Where did this way of experiencing the world come from? Certainly not from my rock-ribbed New England Republican upbringing. It started in college a lifetime ago when I decided to major in economics. I taught at Clemson University for 30 years, specializing in state and local public finance and working on developing public policy..  Retiring early, I went to seminary to get a degree in Theological Studies with the intention of focusing on ethics. I had no further career plans, but that additional master’s degree did lead to a second career, also at Clemson University.  I had been a senior fellow at Clemson’s the Strom Thurmond Institute since 1984, doing public policy analysis while still teaching in the economics department. While I was commuting to seminary in Atlanta, the Institute was launching an interdisciplinary doctoral program in Policy Studies. I was invited to teach ethics and public policy as well as political economy and public policy to doctoral students in the Policy Studies program. Although I taught traditional ethics—utilitarianism (the foundation of economic theory), Kantian ethics, and social contract, my head and heart quickly found their shared home in virtue ethics.

Virtue ethics, originating with Aristotle and reshaped into Christian language by Saint Thomas Aquinas, has experienced a revival in recent decades.  It is an ethic of moderation, each virtue occupying a center spot between the voices of the virtue’s extreme and its opposite.  But I did not abandon my utilitarian ethics that underlie economics, pointing toward policies based on moderation, compromise, the second best, the good enough. Both utilitarian ethics and mainstream economics can play a useful role in promoting the common good.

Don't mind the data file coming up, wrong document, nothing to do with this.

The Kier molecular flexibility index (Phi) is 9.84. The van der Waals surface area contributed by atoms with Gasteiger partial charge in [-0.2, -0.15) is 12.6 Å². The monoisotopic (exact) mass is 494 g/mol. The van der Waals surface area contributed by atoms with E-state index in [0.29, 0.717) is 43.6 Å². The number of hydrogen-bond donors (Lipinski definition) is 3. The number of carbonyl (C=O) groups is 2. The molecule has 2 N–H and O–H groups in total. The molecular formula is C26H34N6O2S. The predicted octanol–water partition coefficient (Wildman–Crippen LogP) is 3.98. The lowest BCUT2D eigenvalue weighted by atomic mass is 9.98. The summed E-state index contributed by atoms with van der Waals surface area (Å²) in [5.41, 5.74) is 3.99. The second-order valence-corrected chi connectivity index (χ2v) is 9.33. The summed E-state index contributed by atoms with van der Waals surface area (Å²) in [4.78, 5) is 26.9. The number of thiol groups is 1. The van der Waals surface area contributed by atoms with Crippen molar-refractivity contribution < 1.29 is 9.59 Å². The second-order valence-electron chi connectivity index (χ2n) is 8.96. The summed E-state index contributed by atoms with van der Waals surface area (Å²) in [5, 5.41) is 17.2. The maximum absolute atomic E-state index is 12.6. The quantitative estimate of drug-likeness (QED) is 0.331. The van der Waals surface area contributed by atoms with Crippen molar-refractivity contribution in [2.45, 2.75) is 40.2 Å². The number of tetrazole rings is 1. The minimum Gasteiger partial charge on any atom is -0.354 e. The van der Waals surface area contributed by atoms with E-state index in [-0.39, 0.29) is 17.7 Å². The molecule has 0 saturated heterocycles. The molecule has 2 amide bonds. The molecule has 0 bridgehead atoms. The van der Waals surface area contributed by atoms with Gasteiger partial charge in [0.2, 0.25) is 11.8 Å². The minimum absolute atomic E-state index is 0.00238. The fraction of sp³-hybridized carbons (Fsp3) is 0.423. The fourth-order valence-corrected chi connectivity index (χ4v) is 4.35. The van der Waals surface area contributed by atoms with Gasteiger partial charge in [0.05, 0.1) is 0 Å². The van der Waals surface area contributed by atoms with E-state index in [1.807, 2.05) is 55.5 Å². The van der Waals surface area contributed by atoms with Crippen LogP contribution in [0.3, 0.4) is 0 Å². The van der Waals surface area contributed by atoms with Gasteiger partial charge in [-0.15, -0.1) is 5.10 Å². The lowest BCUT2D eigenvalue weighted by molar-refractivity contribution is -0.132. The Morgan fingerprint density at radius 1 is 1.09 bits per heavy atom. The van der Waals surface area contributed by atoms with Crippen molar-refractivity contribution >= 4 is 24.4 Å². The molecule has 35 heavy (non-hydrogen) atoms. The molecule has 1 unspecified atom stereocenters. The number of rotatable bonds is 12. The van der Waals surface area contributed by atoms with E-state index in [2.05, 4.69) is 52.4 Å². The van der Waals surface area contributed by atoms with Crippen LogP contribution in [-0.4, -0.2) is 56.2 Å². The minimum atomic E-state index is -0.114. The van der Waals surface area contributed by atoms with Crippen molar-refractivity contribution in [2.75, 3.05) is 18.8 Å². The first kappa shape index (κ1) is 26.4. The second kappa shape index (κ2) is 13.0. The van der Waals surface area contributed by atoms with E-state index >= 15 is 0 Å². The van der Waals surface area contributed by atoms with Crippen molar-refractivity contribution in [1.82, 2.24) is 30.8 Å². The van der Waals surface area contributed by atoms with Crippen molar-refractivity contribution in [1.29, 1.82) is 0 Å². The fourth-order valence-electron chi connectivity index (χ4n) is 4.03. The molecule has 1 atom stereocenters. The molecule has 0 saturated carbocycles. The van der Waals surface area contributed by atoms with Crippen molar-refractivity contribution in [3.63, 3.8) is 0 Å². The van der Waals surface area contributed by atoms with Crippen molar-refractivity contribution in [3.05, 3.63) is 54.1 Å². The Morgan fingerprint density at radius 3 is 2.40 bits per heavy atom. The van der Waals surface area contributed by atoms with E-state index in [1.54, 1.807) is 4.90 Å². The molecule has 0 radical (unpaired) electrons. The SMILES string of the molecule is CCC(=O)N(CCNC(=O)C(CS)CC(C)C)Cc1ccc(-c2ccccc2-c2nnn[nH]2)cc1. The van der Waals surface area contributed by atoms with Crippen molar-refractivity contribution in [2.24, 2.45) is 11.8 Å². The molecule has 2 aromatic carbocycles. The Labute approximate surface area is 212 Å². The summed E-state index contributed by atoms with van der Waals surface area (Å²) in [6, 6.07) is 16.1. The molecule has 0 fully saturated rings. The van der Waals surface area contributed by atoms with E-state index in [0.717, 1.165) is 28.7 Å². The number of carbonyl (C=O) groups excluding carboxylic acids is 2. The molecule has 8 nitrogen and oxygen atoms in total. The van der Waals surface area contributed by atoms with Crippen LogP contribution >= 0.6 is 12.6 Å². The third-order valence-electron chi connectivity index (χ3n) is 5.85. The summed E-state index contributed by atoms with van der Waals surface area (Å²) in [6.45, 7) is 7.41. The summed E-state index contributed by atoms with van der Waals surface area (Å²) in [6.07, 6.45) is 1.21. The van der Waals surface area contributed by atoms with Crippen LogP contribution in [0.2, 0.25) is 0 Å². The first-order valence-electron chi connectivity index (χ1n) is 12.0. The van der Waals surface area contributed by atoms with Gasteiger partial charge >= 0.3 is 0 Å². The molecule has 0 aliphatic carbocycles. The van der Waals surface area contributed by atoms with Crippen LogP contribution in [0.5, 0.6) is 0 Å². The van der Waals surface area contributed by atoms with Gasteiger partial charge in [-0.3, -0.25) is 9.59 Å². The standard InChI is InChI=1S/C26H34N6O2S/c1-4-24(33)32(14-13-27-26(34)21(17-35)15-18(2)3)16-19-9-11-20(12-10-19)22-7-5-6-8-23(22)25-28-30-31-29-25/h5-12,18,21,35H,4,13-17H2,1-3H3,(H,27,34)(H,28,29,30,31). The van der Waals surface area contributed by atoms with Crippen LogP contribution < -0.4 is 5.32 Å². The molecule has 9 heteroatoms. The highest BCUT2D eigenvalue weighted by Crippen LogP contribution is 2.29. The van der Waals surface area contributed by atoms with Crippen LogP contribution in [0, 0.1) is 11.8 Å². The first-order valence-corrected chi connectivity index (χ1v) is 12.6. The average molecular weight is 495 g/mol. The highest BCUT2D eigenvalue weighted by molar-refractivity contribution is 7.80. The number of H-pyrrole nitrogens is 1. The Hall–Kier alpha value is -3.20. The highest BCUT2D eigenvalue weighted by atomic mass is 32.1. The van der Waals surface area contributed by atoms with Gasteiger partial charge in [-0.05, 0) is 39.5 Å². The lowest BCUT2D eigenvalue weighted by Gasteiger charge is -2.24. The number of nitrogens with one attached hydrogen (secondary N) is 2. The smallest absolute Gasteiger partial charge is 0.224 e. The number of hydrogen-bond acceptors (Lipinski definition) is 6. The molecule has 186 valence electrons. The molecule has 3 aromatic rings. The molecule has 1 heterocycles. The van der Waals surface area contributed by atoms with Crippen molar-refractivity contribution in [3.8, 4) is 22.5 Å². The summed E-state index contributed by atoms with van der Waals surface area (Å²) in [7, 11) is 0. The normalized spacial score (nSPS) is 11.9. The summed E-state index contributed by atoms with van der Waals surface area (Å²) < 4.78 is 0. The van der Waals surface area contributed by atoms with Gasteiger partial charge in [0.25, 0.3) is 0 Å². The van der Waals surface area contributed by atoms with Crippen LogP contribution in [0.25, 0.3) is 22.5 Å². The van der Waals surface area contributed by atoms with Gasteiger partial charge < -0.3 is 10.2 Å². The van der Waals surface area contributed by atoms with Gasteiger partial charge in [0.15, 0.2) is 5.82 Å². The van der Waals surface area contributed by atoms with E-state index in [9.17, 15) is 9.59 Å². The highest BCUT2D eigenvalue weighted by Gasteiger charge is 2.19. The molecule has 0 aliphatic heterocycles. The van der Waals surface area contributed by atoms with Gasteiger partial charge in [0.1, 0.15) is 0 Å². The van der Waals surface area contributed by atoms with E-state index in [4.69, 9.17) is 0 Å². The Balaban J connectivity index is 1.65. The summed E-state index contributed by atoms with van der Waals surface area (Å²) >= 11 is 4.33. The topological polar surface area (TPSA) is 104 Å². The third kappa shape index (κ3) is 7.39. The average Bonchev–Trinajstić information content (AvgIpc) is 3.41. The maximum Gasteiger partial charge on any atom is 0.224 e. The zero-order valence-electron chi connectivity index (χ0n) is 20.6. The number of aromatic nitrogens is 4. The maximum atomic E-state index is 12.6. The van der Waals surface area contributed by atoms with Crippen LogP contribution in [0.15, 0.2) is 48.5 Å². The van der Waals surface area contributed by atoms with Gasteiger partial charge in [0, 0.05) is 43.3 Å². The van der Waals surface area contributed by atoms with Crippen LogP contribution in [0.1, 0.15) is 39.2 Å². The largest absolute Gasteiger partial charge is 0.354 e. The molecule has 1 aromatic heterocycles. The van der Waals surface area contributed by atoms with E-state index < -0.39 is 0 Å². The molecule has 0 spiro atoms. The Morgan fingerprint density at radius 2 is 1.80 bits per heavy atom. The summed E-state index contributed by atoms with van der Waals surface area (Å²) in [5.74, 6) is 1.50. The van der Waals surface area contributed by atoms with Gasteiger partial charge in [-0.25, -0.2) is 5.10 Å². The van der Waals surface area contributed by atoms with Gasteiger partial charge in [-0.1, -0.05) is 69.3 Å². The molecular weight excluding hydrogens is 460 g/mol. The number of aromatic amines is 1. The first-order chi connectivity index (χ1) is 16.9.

The other strand in my adult life that led to writing this book is 53 years as a member and frequently leader in the local and state League of Women Voters. Committed to citizen participation in government, transparency and accountability, free and fair elections, and making every voter count, this fine organization also spoke to both my head and my heart. The League is always open to compromise on anything other than its commitment to diversity, equity and inclusiveness and its firm belief in non-partisanship, which makes it possible to work both sides of the aisle in both election management and legislative policy.

And yes, there was also the women’s movement in general.  I am descended from strong women on both sides of my family. I am the mother of three grown daughters and four nearly grown granddaughters. For their sake, and their age mates sake, I want to preserve, protect and defend about democracy and learning to dwell together in peace as a legacy toward which  I might be able to make some small contribution, to leave them a more just, healthy and sustainable world.. I invite the reader to join me on that path.


Being a Good Citizen

2020 offered us a crash course in how our federal government works, or at least how it is supposed to work.  Certainly we all were introduced to parts of the Constitution and the electoral process that we never thought about.  Certifying an election. Curing mail- in ballots. Drop boxes, signature verification, and witness signatures. Not only did we learn a lot about elections, we also now know more about the three ways to remove a president from office (four, counting electing someone else)—impeachment, the 25th amendment, and the 14th amendment.

It is my earnest hope as a 53-year member of the League of Women Voters that the events of 2020 inspired us all to becoming better citizens—more aware and more involved.  Democracy dies in darkness.  It is more threatened by the indifference of the majority than the violent anger of one minority or another. Since it’s still early in the new year, let me invite you to practice five essential civic virtues that are part of the privilege and responsibility of being an American citizen.